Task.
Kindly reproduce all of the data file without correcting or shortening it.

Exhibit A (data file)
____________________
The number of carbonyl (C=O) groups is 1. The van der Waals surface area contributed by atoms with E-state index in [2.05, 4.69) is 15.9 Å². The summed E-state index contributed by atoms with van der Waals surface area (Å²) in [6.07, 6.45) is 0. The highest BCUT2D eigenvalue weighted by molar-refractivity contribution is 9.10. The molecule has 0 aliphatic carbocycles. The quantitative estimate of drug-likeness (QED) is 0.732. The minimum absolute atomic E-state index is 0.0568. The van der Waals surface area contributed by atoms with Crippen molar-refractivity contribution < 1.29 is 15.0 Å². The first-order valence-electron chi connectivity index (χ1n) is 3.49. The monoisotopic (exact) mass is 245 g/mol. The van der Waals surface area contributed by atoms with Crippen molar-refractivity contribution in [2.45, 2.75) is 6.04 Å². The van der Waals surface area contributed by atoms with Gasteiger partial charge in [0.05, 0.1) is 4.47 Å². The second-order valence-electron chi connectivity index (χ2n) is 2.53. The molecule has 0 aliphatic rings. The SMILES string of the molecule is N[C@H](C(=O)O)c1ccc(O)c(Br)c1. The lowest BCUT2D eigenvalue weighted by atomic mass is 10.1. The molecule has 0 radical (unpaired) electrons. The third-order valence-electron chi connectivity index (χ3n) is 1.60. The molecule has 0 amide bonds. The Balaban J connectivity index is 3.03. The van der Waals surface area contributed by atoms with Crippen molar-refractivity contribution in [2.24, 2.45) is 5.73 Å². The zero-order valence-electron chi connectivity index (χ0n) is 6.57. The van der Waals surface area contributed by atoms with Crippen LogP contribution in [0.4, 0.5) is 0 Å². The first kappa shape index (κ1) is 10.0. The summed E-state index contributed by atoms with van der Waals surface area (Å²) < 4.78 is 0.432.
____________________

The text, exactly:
The number of carbonyl (C=O) groups is 1. The van der Waals surface area contributed by atoms with E-state index in [2.05, 4.69) is 15.9 Å². The summed E-state index contributed by atoms with van der Waals surface area (Å²) in [6.07, 6.45) is 0. The highest BCUT2D eigenvalue weighted by molar-refractivity contribution is 9.10. The molecule has 0 aliphatic carbocycles. The quantitative estimate of drug-likeness (QED) is 0.732. The minimum absolute atomic E-state index is 0.0568. The van der Waals surface area contributed by atoms with Crippen molar-refractivity contribution < 1.29 is 15.0 Å². The first-order valence-electron chi connectivity index (χ1n) is 3.49. The monoisotopic (exact) mass is 245 g/mol. The van der Waals surface area contributed by atoms with Crippen molar-refractivity contribution in [2.45, 2.75) is 6.04 Å². The van der Waals surface area contributed by atoms with Gasteiger partial charge in [0.05, 0.1) is 4.47 Å². The second-order valence-electron chi connectivity index (χ2n) is 2.53. The molecule has 0 aliphatic rings. The SMILES string of the molecule is N[C@H](C(=O)O)c1ccc(O)c(Br)c1. The lowest BCUT2D eigenvalue weighted by atomic mass is 10.1. The molecule has 0 radical (unpaired) electrons. The third-order valence-electron chi connectivity index (χ3n) is 1.60. The molecule has 0 amide bonds. The Balaban J connectivity index is 3.03. The van der Waals surface area contributed by atoms with Crippen molar-refractivity contribution in [2.24, 2.45) is 5.73 Å². The zero-order valence-electron chi connectivity index (χ0n) is 6.57. The van der Waals surface area contributed by atoms with Crippen LogP contribution in [0.4, 0.5) is 0 Å². The first kappa shape index (κ1) is 10.0. The summed E-state index contributed by atoms with van der Waals surface area (Å²) < 4.78 is 0.432.